As previously reported by Cardiology Today , in the overall COMMANDER HF trial, results of which were presented at the European Society of Cardiology Congress in Munich, low-dose rivaroxaban failed to improve the primary outcome or the secondary efficacy outcome of CV mortality and HF hospitalization. The primary outcome was driven by mortality, a large proportion of which was due to worsening HF, Greenberg said during a presentation. Testing for homogeneity between the three components of the primary outcome suggested that risk varied, and there were numerical advantages of rivaroxaban vs. placebo for MI and stroke.

PAGE BREAK

“The findings [of the overall COMMANDER HF trial] suggest that the … primary composite [endpoint] was driven by events that were not influenced by rivaroxaban 2.5 mg twice daily,” he said. “Therefore, we postulated that low-dose rivaroxaban would be superior to placebo in reducing the risk of thromboembolic events in this population.”

Freek W.A. Verheugt, MD, professor of cardiology at the Heart-Lung Centre of the University Medical Centre in Nijmegen, the Netherlands, and chair of cardiology at Onze Lieve Vrouwe Gasthuis in Amsterdam, discussed findings of the post hoc analysis during a presentation at the AHA Scientific Sessions.

“Although COMMANDER HF did not meet its primary endpoint, oral anticoagulation did prevent ischemic endpoints — stroke and MI,” Verheugt said. “This underscores the long-term benefit of oral anticoagulation in chronic ischemic heart disease, as found in the old post-MI trials with vitamin K antagonists, and in modern times in the COMPASS and COMMANDER HF trials.”

Greenberg noted several limitations of the trial, including the post hoc analysis design and nonadjudicated endpoints. Additionally, this trial enrolled patients with reduced EF and the effect of rivaroxaban on thromboembolic events in the HF with reduced EF population is unknown, Greenberg said. – by Katie Kalvaitis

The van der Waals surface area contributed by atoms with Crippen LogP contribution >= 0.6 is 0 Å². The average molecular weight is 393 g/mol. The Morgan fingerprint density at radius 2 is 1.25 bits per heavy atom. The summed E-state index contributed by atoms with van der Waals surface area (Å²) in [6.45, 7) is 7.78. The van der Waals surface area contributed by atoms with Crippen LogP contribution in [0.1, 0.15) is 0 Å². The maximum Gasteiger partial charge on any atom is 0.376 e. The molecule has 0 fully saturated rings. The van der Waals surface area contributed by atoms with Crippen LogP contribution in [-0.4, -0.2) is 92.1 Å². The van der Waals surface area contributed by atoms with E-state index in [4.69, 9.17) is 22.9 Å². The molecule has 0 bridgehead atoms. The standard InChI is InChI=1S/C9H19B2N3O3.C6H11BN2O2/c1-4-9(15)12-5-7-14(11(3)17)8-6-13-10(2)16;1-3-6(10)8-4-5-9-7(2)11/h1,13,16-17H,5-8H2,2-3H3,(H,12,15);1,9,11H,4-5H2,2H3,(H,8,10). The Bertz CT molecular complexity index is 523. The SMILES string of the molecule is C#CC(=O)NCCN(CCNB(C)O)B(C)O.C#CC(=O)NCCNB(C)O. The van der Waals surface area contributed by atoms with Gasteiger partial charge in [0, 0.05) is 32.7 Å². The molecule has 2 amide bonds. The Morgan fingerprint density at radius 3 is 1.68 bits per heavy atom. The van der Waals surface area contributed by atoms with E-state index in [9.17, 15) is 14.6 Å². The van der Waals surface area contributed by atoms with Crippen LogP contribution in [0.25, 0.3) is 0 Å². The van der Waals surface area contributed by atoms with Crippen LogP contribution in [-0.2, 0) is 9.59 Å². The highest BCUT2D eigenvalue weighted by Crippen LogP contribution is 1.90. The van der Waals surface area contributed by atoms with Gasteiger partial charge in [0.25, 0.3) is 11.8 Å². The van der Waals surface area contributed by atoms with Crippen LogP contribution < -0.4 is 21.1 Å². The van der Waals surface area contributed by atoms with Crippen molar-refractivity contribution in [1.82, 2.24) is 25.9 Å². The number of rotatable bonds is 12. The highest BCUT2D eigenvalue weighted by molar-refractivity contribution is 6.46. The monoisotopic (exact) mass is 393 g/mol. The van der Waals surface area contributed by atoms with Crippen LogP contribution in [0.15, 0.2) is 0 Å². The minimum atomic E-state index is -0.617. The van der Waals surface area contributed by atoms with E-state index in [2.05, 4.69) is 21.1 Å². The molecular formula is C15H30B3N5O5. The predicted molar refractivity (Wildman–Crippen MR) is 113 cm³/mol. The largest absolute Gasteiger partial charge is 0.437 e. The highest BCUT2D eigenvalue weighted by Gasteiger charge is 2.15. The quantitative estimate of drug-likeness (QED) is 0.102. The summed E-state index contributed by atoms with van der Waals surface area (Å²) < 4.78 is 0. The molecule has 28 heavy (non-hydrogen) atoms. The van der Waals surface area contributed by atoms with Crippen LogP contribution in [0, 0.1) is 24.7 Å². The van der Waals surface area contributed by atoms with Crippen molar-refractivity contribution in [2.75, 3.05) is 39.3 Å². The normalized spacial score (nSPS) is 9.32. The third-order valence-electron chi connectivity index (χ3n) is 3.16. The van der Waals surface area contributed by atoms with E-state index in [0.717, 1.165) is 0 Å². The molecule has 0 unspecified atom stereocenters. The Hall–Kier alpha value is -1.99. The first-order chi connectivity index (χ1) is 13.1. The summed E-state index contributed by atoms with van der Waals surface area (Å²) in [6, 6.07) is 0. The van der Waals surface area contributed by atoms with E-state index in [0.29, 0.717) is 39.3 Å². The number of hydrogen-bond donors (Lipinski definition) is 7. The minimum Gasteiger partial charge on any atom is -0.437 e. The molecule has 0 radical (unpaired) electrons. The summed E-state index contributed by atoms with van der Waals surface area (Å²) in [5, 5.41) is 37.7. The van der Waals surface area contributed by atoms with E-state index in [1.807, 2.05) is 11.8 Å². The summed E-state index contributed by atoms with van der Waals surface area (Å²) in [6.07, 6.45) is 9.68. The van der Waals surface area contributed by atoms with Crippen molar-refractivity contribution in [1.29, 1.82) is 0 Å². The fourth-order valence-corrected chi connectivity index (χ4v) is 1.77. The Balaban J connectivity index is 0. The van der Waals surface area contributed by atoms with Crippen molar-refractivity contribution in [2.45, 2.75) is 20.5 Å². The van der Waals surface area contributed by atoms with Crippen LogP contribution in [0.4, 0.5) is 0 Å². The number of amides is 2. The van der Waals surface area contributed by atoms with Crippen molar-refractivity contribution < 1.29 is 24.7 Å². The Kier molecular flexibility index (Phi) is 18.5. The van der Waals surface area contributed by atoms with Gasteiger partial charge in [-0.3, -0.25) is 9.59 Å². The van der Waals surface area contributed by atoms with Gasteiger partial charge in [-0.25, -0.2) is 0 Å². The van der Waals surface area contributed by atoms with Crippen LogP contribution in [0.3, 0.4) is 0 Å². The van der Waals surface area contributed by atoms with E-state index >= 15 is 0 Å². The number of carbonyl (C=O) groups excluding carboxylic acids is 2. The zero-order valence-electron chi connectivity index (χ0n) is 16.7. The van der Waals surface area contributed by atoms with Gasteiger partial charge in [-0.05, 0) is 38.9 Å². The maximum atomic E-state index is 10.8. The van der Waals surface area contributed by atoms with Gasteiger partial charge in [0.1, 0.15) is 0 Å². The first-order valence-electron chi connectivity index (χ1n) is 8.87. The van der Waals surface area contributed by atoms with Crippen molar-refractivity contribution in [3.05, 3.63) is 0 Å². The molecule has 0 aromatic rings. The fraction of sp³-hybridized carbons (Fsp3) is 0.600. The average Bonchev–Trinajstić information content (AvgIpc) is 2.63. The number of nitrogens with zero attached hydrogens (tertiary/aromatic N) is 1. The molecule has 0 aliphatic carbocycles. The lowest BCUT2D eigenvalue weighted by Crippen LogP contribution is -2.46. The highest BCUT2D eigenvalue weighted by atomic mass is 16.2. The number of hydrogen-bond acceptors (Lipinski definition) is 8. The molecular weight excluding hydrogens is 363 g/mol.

Reference:

Greenberg BH, et al. LBS.05 – Late Breaking Clinical Trials: Hot News in HF. Presented at: American Heart Association Scientific Sessions; Nov. 10-12, 2018; Chicago.

Disclosures: The COMMANDER HF study was supported by Janssen. Greenberg reports he received research support from Janssen, serves on speakers bureaus for Otsuka and has consulted for Bayer, Cellular Dynamics, Ionis, Mesoblast, Novartis and Zensun. Verheugt reports he receives research support or is a principal investigator for Bayer HealthCare, Boehringer Ingelheim, Eli Lilly and Roche; is a consultant for Bayer HealthCare, Daiichi Sankyo, Eli Lilly and Merck; receives honoraria from Bayer HealthCare, Daiichi Sankyo, Eli Lilly and Merck; and is on the data safety monitoring boards for the ENTRUST AF-PCI, ENVISAGE TAVI-AF and FRAIL trials.

Let’s block ads! (Why?)


Source link

What's Your Reaction?

Cry Cry
0
Cry
Cute Cute
0
Cute
Damn Damn
0
Damn
Dislike Dislike
0
Dislike
Like Like
0
Like
Lol Lol
0
Lol
Love Love
0
Love
Win Win
0
Win
WTF WTF
0
WTF

Comments 0

Your email address will not be published. Required fields are marked *

You may also like

More From: Event

DON'T MISS

Choose A Format
Personality quiz
Series of questions that intends to reveal something about the personality
Trivia quiz
Series of questions with right and wrong answers that intends to check knowledge
Poll
Voting to make decisions or determine opinions
Story
Formatted Text with Embeds and Visuals
List
The Classic Internet Listicles
Countdown
The Classic Internet Countdowns
Open List
Submit your own item and vote up for the best submission
Ranked List
Upvote or downvote to decide the best list item
Meme
Upload your own images to make custom memes
Video
Youtube, Vimeo or Vine Embeds
Audio
Soundcloud or Mixcloud Embeds
Image
Photo or GIF
Gif
GIF format